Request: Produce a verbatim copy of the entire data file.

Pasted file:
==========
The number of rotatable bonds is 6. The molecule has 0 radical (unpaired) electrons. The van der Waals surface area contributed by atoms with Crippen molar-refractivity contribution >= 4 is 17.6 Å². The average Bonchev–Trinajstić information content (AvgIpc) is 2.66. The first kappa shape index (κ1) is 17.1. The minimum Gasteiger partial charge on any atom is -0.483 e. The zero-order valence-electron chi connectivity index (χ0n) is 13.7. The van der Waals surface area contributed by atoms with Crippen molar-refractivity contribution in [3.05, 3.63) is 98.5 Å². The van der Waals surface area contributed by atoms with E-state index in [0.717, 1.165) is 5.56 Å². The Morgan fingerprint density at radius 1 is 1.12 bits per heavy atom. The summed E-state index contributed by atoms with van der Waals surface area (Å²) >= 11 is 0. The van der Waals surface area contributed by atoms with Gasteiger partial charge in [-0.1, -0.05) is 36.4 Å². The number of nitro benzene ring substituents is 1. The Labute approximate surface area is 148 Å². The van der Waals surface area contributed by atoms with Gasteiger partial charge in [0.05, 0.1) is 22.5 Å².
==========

The number of rotatable bonds is 6. The molecule has 0 radical (unpaired) electrons. The van der Waals surface area contributed by atoms with Crippen molar-refractivity contribution >= 4 is 17.6 Å². The average Bonchev–Trinajstić information content (AvgIpc) is 2.66. The first kappa shape index (κ1) is 17.1. The minimum Gasteiger partial charge on any atom is -0.483 e. The zero-order valence-electron chi connectivity index (χ0n) is 13.7. The van der Waals surface area contributed by atoms with Crippen molar-refractivity contribution in [3.05, 3.63) is 98.5 Å². The van der Waals surface area contributed by atoms with E-state index in [0.717, 1.165) is 5.56 Å². The Morgan fingerprint density at radius 1 is 1.12 bits per heavy atom. The summed E-state index contributed by atoms with van der Waals surface area (Å²) >= 11 is 0. The van der Waals surface area contributed by atoms with Gasteiger partial charge in [-0.1, -0.05) is 36.4 Å². The number of nitro benzene ring substituents is 1. The Labute approximate surface area is 148 Å². The van der Waals surface area contributed by atoms with Gasteiger partial charge in [0.05, 0.1) is 22.5 Å².